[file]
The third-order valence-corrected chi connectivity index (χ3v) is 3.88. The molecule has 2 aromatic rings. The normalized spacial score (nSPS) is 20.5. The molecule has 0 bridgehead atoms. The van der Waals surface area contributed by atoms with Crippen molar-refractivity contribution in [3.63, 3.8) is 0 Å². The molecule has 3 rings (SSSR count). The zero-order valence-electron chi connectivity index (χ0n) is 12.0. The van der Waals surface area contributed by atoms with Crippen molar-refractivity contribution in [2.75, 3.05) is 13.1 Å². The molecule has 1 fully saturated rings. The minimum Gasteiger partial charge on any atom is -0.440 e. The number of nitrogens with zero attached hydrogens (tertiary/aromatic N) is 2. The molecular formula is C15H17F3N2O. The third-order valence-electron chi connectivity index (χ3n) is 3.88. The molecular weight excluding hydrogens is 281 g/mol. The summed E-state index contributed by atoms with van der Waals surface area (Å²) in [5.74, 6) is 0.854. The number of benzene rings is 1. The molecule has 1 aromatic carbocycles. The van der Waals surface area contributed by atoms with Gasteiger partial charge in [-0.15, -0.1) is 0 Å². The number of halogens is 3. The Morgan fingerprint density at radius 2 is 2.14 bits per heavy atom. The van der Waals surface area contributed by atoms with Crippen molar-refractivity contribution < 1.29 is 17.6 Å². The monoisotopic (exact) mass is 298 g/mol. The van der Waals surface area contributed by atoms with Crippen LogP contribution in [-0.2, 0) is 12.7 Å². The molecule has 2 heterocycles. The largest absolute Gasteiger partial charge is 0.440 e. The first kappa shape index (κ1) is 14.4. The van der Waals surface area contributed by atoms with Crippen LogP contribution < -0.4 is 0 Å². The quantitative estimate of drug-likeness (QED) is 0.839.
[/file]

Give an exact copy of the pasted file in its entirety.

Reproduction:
The third-order valence-corrected chi connectivity index (χ3v) is 3.88. The molecule has 2 aromatic rings. The normalized spacial score (nSPS) is 20.5. The molecule has 0 bridgehead atoms. The van der Waals surface area contributed by atoms with Crippen molar-refractivity contribution in [3.63, 3.8) is 0 Å². The molecule has 3 rings (SSSR count). The zero-order valence-electron chi connectivity index (χ0n) is 12.0. The van der Waals surface area contributed by atoms with Crippen molar-refractivity contribution in [2.75, 3.05) is 13.1 Å². The molecule has 1 fully saturated rings. The minimum Gasteiger partial charge on any atom is -0.440 e. The number of nitrogens with zero attached hydrogens (tertiary/aromatic N) is 2. The molecular formula is C15H17F3N2O. The third-order valence-electron chi connectivity index (χ3n) is 3.88. The molecular weight excluding hydrogens is 281 g/mol. The summed E-state index contributed by atoms with van der Waals surface area (Å²) in [5.74, 6) is 0.854. The number of benzene rings is 1. The molecule has 1 aromatic carbocycles. The van der Waals surface area contributed by atoms with Gasteiger partial charge in [-0.15, -0.1) is 0 Å². The number of halogens is 3. The Morgan fingerprint density at radius 2 is 2.14 bits per heavy atom. The van der Waals surface area contributed by atoms with Crippen molar-refractivity contribution < 1.29 is 17.6 Å². The monoisotopic (exact) mass is 298 g/mol. The van der Waals surface area contributed by atoms with Crippen LogP contribution in [-0.2, 0) is 12.7 Å². The molecule has 2 heterocycles. The largest absolute Gasteiger partial charge is 0.440 e. The first kappa shape index (κ1) is 14.4. The van der Waals surface area contributed by atoms with Crippen LogP contribution < -0.4 is 0 Å². The quantitative estimate of drug-likeness (QED) is 0.839.